Genealogy Tip: Always Check Back

Introduction: In this article, Gena Philibert-Ortega writes about a genealogy discovery she recently made about one of her own ancestors. Gena is a genealogist and author of the book “From the Family Kitchen.”

Genealogy research is more than just conducting a search for your ancestor’s name on a favorite website and then recording the information. It’s an ongoing process, especially when we consider digitized newspapers. Digitized newspaper websites are a game changer for family historians. For example, GenealogyBank is adding more historical newspaper content monthly, so what you found during your last search may be enhanced by what you can find today.

Case in point: I have been researching Moses Henry Chatham (1841-1879) and his wife Jane Lewis Chatham (1839-1902) for over 18 years. I wrote about Moses’ 1879 murder in a GenealogyBank blog article earlier this year (see: A Family History Story: The Killing of Moses Chatham).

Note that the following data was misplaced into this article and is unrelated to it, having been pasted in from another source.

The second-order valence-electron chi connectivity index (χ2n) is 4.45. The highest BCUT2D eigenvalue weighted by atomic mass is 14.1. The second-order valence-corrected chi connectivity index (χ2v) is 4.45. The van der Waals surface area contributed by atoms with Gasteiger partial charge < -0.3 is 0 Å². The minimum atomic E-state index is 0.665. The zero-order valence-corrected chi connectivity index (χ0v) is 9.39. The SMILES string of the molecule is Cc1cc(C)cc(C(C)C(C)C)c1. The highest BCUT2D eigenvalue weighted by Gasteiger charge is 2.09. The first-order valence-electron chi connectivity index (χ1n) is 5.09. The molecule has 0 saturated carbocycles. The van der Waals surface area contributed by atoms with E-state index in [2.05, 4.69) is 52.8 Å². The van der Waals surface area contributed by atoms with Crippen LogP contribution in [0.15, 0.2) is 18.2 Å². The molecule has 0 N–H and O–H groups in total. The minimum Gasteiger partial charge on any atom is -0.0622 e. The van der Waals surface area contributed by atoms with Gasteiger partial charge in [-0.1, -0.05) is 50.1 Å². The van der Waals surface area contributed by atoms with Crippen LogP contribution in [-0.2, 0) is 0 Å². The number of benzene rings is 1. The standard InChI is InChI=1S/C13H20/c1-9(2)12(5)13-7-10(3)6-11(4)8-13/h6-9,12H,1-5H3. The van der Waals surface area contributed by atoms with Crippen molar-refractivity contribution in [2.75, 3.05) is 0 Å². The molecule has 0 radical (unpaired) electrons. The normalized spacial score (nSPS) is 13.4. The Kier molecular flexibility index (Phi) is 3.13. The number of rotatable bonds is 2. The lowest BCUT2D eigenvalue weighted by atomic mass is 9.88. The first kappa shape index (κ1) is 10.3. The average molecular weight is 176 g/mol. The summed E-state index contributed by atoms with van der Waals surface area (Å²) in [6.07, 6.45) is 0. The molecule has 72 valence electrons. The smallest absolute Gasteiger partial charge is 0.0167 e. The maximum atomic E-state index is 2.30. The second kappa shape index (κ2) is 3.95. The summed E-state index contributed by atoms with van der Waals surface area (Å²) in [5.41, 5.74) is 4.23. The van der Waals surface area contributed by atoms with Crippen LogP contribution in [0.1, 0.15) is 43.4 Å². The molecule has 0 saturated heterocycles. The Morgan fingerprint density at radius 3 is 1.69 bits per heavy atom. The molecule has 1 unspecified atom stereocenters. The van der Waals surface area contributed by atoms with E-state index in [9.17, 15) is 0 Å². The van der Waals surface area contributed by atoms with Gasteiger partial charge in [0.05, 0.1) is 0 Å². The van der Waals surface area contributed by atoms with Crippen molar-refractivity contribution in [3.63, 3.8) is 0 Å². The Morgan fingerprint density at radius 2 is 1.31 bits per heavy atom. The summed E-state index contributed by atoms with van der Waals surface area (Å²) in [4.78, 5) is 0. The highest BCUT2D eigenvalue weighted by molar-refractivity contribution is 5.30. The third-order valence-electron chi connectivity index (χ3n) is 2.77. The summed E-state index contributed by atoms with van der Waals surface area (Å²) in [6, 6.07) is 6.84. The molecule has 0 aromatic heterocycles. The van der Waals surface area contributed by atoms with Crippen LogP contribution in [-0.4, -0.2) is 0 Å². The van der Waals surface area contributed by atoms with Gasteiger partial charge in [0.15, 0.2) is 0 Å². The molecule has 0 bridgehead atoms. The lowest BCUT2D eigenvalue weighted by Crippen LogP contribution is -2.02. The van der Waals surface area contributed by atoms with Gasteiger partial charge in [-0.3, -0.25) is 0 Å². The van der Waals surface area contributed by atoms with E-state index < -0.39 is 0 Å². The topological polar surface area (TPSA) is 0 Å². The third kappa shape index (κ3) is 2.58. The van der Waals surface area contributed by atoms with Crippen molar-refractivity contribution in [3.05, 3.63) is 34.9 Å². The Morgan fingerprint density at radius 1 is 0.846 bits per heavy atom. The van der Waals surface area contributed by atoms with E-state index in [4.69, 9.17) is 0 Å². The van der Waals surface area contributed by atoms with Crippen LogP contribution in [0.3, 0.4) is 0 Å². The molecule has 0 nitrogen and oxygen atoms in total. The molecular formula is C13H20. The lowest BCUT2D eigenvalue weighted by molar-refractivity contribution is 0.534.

More than a decade prior to his murder, Moses had been a soldier in the Civil War who was captured and spent time in a military prison at Alton, Illinois, before walking back to Texas. I knew this. I knew this because I had researched his Civil War service early on in my quest to learn more about him. I had heard family lore that during the war, his wife had no idea what happened to him and had assumed he was dead because she hadn’t heard from him.

But last week I did a new search in GenealogyBank and found some additional information that had been added since my last search, and this contributed to the family lore.

Revisiting Moses Henry Chatham

There are two lessons that this recent GenealogyBank search reinforced for me. I knew these lessons and even teach them, but this search helped to strengthen my belief.

  • First, the reasonably exhaustive search we strive for in genealogy is ongoing. This is true in our modern age in which new records are being digitized and made available online constantly.
  • Second, good research requires searching on multiple versions of an ancestor’s name, and also searching their FAN Club (friends, associates and neighbors). Our ancestor’s names aren’t just mentioned in newspaper articles by themselves – other people’s names appear with theirs. Search on those names, too.